There are eight stories in the collection. While I liked all of them, my favorites are the first (“The Ladies of Grace Adieu”) and the last (“John Uskglass and the Cumbrian Charcoal Burner”) stories.
The writing style is similar to that of Jonathan Strange & Mr Norrell, which shouldn’t be surprising as the short stories are set in the same world. The writing reminded me of reading the classics (the stories are set in 19th century England): the vibe is formal, the humor is not as forward, and the words are spelled differently than they are today. Given these, I feel the stories require more patience from the reader.
The stories read like fairy tales, and not all of the stories include characters from the book. The collection is a nice companion to the novel (but Jonathan Strange & Mr Norrell is one heck of a read with ~900 pages, so no pressure to read the book), and it talks about other forms of magic that weren’t really covered in the novel.
Fittingly, I have just moved out of my apartment and have commenced my couch-surfing life. (My friends are letting me stay in their living rooms during my last week in San Francisco and they set me up with a Harry Potter themed airbed. They are amazing.) Leading up to the final steps of my move, I read Book 7 as fast as I could and successfully included it in the box that I was sending home. Phew.
Book 7 has a lot of things going on: the search for horcruxes; the legend of the Deathly Hallows; the mystery that is Albus Dumbledore; the truth about Severus Snape; the Battle of Hogwarts; and so on. What stood out to me were the expressions of familial love throughout the book. I think these moments were quite important, as it was this love that ultimately brought down Voldemort.
Another ginormous book (but thinner than Book 5, which almost makes this book look quite thin), Book 6 was yet another great travel companion, which I took with me to coffee shops in San Francisco and Palo Alto. I actually breezed through this book—except when I took a break when I was 3/4 through because I didn’t want to relive the experience of reading about Dumbledore’s death, which I have never really recovered from.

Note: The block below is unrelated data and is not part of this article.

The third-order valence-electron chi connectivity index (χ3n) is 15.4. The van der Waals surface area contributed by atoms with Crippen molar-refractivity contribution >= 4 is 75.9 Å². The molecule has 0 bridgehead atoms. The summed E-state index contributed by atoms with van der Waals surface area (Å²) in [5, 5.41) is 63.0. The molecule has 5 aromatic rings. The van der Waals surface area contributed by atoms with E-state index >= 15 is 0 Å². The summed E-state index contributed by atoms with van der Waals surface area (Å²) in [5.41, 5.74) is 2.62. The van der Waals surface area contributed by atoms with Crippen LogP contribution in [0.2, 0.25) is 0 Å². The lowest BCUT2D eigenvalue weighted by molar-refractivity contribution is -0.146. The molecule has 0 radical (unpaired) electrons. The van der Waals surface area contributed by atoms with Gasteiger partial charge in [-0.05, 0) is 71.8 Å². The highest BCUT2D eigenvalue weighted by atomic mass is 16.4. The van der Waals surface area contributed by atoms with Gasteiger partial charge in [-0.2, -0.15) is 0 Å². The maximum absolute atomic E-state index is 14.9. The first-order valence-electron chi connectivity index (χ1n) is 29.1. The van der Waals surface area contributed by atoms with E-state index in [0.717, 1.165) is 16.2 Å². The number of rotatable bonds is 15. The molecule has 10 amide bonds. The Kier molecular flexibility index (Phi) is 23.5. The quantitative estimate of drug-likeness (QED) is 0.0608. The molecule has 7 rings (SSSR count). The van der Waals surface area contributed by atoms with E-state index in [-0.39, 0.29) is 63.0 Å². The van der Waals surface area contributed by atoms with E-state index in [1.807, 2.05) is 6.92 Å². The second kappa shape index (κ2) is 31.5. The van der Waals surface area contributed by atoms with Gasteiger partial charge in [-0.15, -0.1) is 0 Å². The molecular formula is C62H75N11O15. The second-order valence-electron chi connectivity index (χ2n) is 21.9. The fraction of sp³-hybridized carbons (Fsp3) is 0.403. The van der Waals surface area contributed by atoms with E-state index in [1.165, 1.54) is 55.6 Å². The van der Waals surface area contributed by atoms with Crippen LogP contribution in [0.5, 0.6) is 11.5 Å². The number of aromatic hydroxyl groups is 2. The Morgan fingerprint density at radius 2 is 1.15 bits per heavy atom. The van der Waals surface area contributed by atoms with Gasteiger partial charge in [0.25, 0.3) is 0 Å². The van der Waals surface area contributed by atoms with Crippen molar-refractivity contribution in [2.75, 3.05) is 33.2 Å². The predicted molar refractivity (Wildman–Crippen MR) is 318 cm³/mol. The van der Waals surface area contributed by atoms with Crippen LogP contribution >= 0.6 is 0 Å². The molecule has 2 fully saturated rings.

Given that the Half-Blood Prince is a Slytherin, this (post) is a tribute to my Hogwarts house, Slytherin. I am not going to make excuses for the evil deeds of The Dark Lord here—nothing can ever justify his actions—however, I am going to talk about Slytherin-istic characteristics that I was not able to fully appreciate when I first read the series (and this book in high school) but that I do now.
There is a common misconception that all Slytherins are evil, especially because Voldemort came from this house. It also doesn’t help that Slytherins are snobby and tend to stick to their own. Whatever. Not everyone in the house is a blood-thirsty evil person, but people in this house are not known to be brave either. (Slytherin wasn’t known for his courage as Gryffindor was anyway.)
So I bring to light some Slytherins and their strengths. While not all of them are good, not all of them are entirely evil either. May we all appropriately appreciate the characteristics that makes one a Slytherin.